During the 1970s, the USSR developed the AK-74 and the 5.45×39mm cartridge, which has similar physical characteristics to the U.S. 5.56×45mm cartridge.[5] Also during the 1970s, Finland, Israel, South Africa and Sweden introduced AK type rifles in 5.56×45mm.[6] During the 1990s, the Russians developed the AK-101 in 5.56×45mm NATO for the world export market.[7][8] In addition, Bulgaria, Czechoslovakia, Hungary, Poland and former countries of Yugoslavia have also rechambered their locally produced assault rifle variants to 5.56mm NATO.[9][10] The adoption these cartridges cemented the world-wide trend toward small caliber, high velocity cartridges.

What does this section tell readers about automatic rifles? The same text is in three other articles: Assault rifle, M16 rifle, and Comparison of the AK-47 and M16. There's a lot of repetition in firearms articles, especially articles on the AR-15 family. Why do we need to repeat the same text in so many articles? Felsic2 (talk) 15:24, 19 October 2016 (UTC)

Early models & development[edit]

While the article devotes space to later rifles better known as battle rifles or assault rifles, it wold be interesting to see more content on the early models that featured in the development of the type. For example, the Chauchat and Fedorov Avtomat both seem significant. Any objections to adding them? Felsic2 (talk) 18:52, 19 October 2016 (UTC)

No response here, but an editor deleted them anyway.[1] He wrote, "removed weapons that are not automatic rifles, and/or never got past the patent or prototype stage, or simply not notable.)".
Well, which are which? If the weapons aren't notable then let's go and delete their pages. If they're not automatic rifles then let's go remove that claim from their pages. However the fact that some never made it past into large scale production isn't necessarily a reason for deletion. Many important inventions never made it big, but they paved the way later developments.
If there's no further discussion I'll restore these. Felsic2 (talk) 23:03, 5 November 2016 (UTC)
I've added them back since there's been no other input on this issue. Felsic2 (talk) 19:02, 22 November 2016 (UTC)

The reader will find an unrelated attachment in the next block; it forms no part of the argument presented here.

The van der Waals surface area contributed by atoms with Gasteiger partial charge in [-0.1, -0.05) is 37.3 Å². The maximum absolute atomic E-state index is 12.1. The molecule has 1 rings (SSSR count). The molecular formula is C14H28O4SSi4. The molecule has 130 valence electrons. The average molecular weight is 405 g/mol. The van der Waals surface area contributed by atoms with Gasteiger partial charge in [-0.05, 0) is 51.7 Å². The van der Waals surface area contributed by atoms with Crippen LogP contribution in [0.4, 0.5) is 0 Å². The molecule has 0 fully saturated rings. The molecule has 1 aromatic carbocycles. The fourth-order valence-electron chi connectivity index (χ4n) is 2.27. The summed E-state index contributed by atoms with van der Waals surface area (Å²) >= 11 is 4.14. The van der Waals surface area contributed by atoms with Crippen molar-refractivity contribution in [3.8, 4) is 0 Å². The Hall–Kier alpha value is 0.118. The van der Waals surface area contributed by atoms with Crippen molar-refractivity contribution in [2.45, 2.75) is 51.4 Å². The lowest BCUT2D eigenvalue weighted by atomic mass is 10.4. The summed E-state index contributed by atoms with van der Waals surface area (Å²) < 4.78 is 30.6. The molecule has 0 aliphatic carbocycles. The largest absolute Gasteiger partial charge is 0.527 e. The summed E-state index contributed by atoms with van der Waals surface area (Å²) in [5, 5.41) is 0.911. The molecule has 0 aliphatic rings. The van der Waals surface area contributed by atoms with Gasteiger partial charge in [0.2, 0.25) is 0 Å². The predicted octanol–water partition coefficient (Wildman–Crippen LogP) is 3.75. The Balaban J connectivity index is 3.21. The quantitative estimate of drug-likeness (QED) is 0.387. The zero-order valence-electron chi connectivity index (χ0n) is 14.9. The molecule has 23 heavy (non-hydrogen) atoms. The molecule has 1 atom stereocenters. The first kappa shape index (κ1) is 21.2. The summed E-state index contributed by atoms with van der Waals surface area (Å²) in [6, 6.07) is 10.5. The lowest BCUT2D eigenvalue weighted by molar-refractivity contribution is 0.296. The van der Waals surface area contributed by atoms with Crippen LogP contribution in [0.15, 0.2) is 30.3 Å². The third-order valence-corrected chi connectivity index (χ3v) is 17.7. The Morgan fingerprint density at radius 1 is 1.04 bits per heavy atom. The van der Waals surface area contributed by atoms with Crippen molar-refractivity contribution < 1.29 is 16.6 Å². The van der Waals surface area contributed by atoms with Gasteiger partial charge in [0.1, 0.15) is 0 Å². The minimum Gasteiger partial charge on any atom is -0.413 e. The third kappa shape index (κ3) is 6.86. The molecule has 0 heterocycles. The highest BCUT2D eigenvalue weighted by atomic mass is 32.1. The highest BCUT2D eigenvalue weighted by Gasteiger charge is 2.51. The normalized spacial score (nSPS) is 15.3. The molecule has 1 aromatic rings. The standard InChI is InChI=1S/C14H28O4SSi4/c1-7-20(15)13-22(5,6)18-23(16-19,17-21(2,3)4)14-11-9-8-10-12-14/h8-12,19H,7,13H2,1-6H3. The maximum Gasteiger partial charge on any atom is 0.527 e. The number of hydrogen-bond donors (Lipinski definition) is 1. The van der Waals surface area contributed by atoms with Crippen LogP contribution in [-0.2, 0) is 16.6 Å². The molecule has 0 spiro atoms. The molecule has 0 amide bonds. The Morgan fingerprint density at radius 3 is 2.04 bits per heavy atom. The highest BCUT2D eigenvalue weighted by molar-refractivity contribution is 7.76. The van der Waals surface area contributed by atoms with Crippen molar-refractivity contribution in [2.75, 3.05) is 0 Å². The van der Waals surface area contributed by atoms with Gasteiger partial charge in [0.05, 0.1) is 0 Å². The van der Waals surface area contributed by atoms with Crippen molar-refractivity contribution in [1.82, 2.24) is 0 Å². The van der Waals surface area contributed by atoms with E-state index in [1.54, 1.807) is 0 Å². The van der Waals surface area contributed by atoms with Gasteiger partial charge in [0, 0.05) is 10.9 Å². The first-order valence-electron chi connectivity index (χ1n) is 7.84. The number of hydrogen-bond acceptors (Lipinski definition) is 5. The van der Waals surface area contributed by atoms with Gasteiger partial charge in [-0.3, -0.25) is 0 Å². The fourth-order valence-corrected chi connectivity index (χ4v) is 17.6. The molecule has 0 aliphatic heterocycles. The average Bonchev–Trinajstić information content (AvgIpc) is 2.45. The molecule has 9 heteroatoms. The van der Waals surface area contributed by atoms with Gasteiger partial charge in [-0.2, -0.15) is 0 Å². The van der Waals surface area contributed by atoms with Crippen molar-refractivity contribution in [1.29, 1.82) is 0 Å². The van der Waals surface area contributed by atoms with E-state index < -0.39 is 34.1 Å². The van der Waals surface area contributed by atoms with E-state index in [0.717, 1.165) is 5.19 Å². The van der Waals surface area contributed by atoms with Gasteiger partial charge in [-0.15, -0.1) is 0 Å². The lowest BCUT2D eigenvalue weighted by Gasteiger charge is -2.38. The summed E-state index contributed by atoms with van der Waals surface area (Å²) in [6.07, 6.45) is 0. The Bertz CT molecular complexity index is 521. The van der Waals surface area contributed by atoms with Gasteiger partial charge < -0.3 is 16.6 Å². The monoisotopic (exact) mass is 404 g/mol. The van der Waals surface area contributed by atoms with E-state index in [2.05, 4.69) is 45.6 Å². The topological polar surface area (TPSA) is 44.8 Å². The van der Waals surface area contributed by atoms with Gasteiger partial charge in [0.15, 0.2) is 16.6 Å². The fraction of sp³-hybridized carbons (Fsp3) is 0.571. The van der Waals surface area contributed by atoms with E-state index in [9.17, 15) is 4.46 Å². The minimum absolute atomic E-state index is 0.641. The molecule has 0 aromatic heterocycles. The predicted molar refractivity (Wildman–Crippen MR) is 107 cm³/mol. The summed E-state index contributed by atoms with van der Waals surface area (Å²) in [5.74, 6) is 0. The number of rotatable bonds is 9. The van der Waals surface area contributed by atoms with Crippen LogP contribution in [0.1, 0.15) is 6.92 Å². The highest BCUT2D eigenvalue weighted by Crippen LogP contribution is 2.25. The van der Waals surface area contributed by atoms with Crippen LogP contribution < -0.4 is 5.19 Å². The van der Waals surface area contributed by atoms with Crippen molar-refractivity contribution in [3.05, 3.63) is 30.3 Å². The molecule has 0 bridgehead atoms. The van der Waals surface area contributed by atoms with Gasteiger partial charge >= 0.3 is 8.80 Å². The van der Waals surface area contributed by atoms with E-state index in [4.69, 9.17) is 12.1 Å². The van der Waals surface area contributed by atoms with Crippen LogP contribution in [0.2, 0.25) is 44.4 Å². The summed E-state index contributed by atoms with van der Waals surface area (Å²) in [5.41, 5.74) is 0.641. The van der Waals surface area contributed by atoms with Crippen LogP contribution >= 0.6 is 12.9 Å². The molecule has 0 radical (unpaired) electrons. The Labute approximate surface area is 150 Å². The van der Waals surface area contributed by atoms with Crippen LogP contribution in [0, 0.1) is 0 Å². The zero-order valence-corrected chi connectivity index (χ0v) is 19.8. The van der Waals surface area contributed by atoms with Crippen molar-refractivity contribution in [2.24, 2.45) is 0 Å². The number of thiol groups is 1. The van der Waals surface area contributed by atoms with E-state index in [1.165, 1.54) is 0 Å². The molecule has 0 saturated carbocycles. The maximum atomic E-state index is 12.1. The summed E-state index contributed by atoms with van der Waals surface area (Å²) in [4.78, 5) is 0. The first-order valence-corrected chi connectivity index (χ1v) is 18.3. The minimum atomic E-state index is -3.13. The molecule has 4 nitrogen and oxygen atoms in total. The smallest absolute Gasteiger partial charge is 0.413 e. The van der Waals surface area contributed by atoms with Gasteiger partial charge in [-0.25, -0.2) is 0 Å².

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  1. ^ Miller, David (2001). The Illustrated Directory of 20th Century Guns. London: Salamander Books Ltd. ISBN 9781840652451. 
  2. ^ a b c Kevin, Dockery (2007). Future Weapons. New York: Berkley Trade. ISBN 9780425217504. 
  3. ^ a b c Per G. Arvidsson Weapons & Sensors. NATO Army Armaments Group
  4. ^ a b Cite error: The named reference ReferenceA was invoked but never defined (see the help page).
  5. ^ Military Small Arms of the 20th Century. 7th Edition. by Ian V. Hogg & John S. Weeks. Krause Publications 2000. page 271
  6. ^ Military Small Arms of the 20th Century. 7th Edition. by Ian V. Hogg & John S. Weeks. Krause Publications 2000. pages 235, 258, 274, 278
  7. ^ LEGION Ltd. – the producer of high-quality firearms with period artistic treatment (threading, engraving, incrustation) and improved finishing. izhmash.ru
  8. ^ http://www.militaryfactory.com/smallarms/detail.asp?smallarms_id=256 |The Kalashnikov AK-101 is an export assault rifle in operational service withat least nine nations worldwide
  9. ^ Military Small Arms of the 20th Century. 7th Edition. by Ian V. Hogg & John S. Weeks. Krause Publications 2000. pages 233, 257, 266, 296
  10. ^ http://www.arsenal-bg.com/defense_police/5.56_arsenal_assault_rifle_ar-m1_ar-m1f.htm | Arsenal AR-M1 5.56mm assault rifle